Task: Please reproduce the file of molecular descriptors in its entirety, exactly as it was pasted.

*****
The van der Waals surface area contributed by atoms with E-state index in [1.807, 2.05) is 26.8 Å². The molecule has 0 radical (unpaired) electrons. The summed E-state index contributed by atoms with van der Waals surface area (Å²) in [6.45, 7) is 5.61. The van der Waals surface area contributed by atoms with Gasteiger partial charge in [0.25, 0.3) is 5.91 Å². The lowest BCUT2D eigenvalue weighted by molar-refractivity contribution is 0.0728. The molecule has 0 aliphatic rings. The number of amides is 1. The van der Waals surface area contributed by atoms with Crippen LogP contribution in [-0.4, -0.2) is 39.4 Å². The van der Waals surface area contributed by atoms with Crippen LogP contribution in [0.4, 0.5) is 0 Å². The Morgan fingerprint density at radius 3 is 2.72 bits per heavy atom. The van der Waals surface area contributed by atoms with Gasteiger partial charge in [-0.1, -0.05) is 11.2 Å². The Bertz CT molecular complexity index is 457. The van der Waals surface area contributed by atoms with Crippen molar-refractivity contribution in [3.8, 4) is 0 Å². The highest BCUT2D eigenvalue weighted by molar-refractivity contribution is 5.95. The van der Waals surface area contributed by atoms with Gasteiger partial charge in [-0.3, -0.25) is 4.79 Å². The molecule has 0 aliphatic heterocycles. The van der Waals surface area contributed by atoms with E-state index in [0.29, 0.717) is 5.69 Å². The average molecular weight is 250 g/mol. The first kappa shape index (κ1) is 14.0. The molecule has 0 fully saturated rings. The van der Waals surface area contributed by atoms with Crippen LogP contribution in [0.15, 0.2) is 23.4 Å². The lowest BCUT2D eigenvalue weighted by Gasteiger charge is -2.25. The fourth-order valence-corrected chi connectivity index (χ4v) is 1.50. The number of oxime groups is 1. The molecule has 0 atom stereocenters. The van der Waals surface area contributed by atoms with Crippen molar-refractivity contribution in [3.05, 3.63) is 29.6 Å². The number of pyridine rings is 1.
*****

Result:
The van der Waals surface area contributed by atoms with E-state index in [1.807, 2.05) is 26.8 Å². The molecule has 0 radical (unpaired) electrons. The summed E-state index contributed by atoms with van der Waals surface area (Å²) in [6.45, 7) is 5.61. The van der Waals surface area contributed by atoms with Gasteiger partial charge in [0.25, 0.3) is 5.91 Å². The lowest BCUT2D eigenvalue weighted by molar-refractivity contribution is 0.0728. The molecule has 0 aliphatic rings. The number of amides is 1. The van der Waals surface area contributed by atoms with Crippen LogP contribution in [-0.4, -0.2) is 39.4 Å². The van der Waals surface area contributed by atoms with Crippen LogP contribution in [0.4, 0.5) is 0 Å². The Morgan fingerprint density at radius 3 is 2.72 bits per heavy atom. The van der Waals surface area contributed by atoms with Gasteiger partial charge in [-0.1, -0.05) is 11.2 Å². The Bertz CT molecular complexity index is 457. The van der Waals surface area contributed by atoms with Crippen molar-refractivity contribution in [3.8, 4) is 0 Å². The highest BCUT2D eigenvalue weighted by molar-refractivity contribution is 5.95. The van der Waals surface area contributed by atoms with Gasteiger partial charge in [-0.3, -0.25) is 4.79 Å². The molecule has 0 aliphatic heterocycles. The van der Waals surface area contributed by atoms with E-state index in [0.29, 0.717) is 5.69 Å². The average molecular weight is 250 g/mol. The first kappa shape index (κ1) is 14.0. The molecule has 0 fully saturated rings. The van der Waals surface area contributed by atoms with Crippen LogP contribution in [0.15, 0.2) is 23.4 Å². The lowest BCUT2D eigenvalue weighted by Gasteiger charge is -2.25. The fourth-order valence-corrected chi connectivity index (χ4v) is 1.50. The number of oxime groups is 1. The molecule has 0 atom stereocenters. The van der Waals surface area contributed by atoms with Crippen molar-refractivity contribution in [3.05, 3.63) is 29.6 Å². The number of pyridine rings is 1.